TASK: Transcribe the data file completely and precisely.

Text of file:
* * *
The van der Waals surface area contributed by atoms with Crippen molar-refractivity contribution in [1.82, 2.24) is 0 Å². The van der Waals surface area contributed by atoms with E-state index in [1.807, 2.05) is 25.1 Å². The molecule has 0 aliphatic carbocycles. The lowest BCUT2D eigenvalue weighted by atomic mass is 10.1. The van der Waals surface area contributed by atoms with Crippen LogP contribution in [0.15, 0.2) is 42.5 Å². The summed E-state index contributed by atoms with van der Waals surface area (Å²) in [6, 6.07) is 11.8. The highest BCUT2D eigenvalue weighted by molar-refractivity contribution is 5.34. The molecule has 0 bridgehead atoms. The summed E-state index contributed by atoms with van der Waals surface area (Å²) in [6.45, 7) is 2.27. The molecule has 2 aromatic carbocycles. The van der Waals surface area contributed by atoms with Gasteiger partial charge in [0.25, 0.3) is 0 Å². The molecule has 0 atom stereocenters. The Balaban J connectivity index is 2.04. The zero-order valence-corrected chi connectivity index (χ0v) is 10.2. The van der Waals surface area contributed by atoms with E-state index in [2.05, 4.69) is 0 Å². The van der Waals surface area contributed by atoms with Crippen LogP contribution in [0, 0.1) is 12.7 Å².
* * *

The van der Waals surface area contributed by atoms with Crippen molar-refractivity contribution in [1.82, 2.24) is 0 Å². The van der Waals surface area contributed by atoms with E-state index in [1.807, 2.05) is 25.1 Å². The molecule has 0 aliphatic carbocycles. The lowest BCUT2D eigenvalue weighted by atomic mass is 10.1. The van der Waals surface area contributed by atoms with Crippen LogP contribution in [0.15, 0.2) is 42.5 Å². The summed E-state index contributed by atoms with van der Waals surface area (Å²) in [6, 6.07) is 11.8. The highest BCUT2D eigenvalue weighted by molar-refractivity contribution is 5.34. The molecule has 0 bridgehead atoms. The summed E-state index contributed by atoms with van der Waals surface area (Å²) in [6.45, 7) is 2.27. The molecule has 2 aromatic carbocycles. The van der Waals surface area contributed by atoms with Gasteiger partial charge in [0.25, 0.3) is 0 Å². The molecule has 0 atom stereocenters. The Balaban J connectivity index is 2.04. The zero-order valence-corrected chi connectivity index (χ0v) is 10.2. The van der Waals surface area contributed by atoms with E-state index in [2.05, 4.69) is 0 Å². The van der Waals surface area contributed by atoms with Crippen LogP contribution in [0, 0.1) is 12.7 Å².